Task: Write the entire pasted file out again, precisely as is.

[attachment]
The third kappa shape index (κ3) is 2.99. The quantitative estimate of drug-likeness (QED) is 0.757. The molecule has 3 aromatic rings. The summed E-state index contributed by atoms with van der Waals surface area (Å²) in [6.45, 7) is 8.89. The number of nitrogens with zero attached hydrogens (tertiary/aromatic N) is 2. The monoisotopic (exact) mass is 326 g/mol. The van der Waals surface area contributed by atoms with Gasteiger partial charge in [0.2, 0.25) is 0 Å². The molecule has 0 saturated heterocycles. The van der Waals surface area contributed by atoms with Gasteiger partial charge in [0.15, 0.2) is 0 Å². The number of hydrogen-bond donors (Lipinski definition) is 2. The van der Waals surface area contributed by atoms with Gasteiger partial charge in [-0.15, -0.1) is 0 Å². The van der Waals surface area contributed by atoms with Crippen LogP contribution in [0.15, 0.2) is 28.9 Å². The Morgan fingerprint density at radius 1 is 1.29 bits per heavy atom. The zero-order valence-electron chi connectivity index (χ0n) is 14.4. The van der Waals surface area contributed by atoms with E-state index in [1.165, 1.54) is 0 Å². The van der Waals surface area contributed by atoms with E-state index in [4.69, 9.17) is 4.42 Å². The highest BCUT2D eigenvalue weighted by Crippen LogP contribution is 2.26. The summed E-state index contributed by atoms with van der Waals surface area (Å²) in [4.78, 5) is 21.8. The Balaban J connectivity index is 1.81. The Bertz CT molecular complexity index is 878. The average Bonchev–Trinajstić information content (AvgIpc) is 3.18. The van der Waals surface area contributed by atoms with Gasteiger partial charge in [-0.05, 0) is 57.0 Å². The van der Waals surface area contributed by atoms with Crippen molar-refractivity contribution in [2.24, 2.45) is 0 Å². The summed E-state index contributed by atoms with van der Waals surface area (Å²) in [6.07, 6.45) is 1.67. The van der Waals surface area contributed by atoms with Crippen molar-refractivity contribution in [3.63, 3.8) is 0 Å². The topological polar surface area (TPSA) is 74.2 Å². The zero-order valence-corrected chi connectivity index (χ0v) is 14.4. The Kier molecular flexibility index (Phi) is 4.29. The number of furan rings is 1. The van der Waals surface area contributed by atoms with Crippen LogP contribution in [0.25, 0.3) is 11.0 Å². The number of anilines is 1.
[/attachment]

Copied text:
The third kappa shape index (κ3) is 2.99. The quantitative estimate of drug-likeness (QED) is 0.757. The molecule has 3 aromatic rings. The summed E-state index contributed by atoms with van der Waals surface area (Å²) in [6.45, 7) is 8.89. The number of nitrogens with zero attached hydrogens (tertiary/aromatic N) is 2. The monoisotopic (exact) mass is 326 g/mol. The van der Waals surface area contributed by atoms with Gasteiger partial charge in [0.2, 0.25) is 0 Å². The molecule has 0 saturated heterocycles. The van der Waals surface area contributed by atoms with Gasteiger partial charge in [0.15, 0.2) is 0 Å². The number of hydrogen-bond donors (Lipinski definition) is 2. The van der Waals surface area contributed by atoms with Gasteiger partial charge in [-0.15, -0.1) is 0 Å². The van der Waals surface area contributed by atoms with Crippen LogP contribution in [0.15, 0.2) is 28.9 Å². The Morgan fingerprint density at radius 1 is 1.29 bits per heavy atom. The zero-order valence-electron chi connectivity index (χ0n) is 14.4. The van der Waals surface area contributed by atoms with E-state index in [1.165, 1.54) is 0 Å². The van der Waals surface area contributed by atoms with E-state index in [4.69, 9.17) is 4.42 Å². The highest BCUT2D eigenvalue weighted by Crippen LogP contribution is 2.26. The summed E-state index contributed by atoms with van der Waals surface area (Å²) in [4.78, 5) is 21.8. The Balaban J connectivity index is 1.81. The Bertz CT molecular complexity index is 878. The average Bonchev–Trinajstić information content (AvgIpc) is 3.18. The van der Waals surface area contributed by atoms with Gasteiger partial charge in [-0.05, 0) is 57.0 Å². The van der Waals surface area contributed by atoms with Crippen molar-refractivity contribution in [2.24, 2.45) is 0 Å². The summed E-state index contributed by atoms with van der Waals surface area (Å²) in [6.07, 6.45) is 1.67. The van der Waals surface area contributed by atoms with Crippen molar-refractivity contribution in [3.63, 3.8) is 0 Å². The topological polar surface area (TPSA) is 74.2 Å². The zero-order valence-corrected chi connectivity index (χ0v) is 14.4. The Kier molecular flexibility index (Phi) is 4.29. The number of furan rings is 1. The van der Waals surface area contributed by atoms with Crippen LogP contribution in [0.25, 0.3) is 11.0 Å². The number of anilines is 1.